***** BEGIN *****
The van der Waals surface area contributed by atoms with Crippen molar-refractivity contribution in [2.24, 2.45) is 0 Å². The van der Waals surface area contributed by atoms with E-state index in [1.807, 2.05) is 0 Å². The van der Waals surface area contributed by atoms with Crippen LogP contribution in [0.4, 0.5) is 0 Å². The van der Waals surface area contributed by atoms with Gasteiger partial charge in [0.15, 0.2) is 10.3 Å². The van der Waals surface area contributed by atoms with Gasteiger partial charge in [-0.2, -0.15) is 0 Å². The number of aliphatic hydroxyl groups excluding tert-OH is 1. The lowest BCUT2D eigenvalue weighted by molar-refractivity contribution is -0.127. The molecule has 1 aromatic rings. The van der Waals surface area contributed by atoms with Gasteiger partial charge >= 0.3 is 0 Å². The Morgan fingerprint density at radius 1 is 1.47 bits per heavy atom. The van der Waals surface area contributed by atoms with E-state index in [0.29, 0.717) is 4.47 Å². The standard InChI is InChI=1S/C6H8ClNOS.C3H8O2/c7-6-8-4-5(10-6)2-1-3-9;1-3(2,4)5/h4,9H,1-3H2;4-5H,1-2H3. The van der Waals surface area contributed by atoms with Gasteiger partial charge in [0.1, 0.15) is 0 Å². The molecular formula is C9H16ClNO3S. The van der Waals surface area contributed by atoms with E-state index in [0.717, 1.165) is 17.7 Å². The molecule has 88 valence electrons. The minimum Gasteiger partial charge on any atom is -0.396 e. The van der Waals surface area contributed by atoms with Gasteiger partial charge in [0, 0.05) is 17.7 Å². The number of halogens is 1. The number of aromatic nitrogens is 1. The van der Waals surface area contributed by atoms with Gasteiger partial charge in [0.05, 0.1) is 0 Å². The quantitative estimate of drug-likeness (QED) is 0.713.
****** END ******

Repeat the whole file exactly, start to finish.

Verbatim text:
The van der Waals surface area contributed by atoms with Crippen molar-refractivity contribution in [2.24, 2.45) is 0 Å². The van der Waals surface area contributed by atoms with E-state index in [1.807, 2.05) is 0 Å². The van der Waals surface area contributed by atoms with Crippen LogP contribution in [0.4, 0.5) is 0 Å². The van der Waals surface area contributed by atoms with Gasteiger partial charge in [0.15, 0.2) is 10.3 Å². The van der Waals surface area contributed by atoms with Gasteiger partial charge in [-0.2, -0.15) is 0 Å². The number of aliphatic hydroxyl groups excluding tert-OH is 1. The lowest BCUT2D eigenvalue weighted by molar-refractivity contribution is -0.127. The molecule has 1 aromatic rings. The van der Waals surface area contributed by atoms with Gasteiger partial charge >= 0.3 is 0 Å². The Morgan fingerprint density at radius 1 is 1.47 bits per heavy atom. The van der Waals surface area contributed by atoms with E-state index in [0.29, 0.717) is 4.47 Å². The standard InChI is InChI=1S/C6H8ClNOS.C3H8O2/c7-6-8-4-5(10-6)2-1-3-9;1-3(2,4)5/h4,9H,1-3H2;4-5H,1-2H3. The van der Waals surface area contributed by atoms with Gasteiger partial charge in [0.1, 0.15) is 0 Å². The molecular formula is C9H16ClNO3S. The van der Waals surface area contributed by atoms with E-state index in [0.717, 1.165) is 17.7 Å². The molecule has 88 valence electrons. The minimum Gasteiger partial charge on any atom is -0.396 e. The van der Waals surface area contributed by atoms with Gasteiger partial charge in [0, 0.05) is 17.7 Å². The number of halogens is 1. The number of aromatic nitrogens is 1. The van der Waals surface area contributed by atoms with Gasteiger partial charge in [0.05, 0.1) is 0 Å². The quantitative estimate of drug-likeness (QED) is 0.713.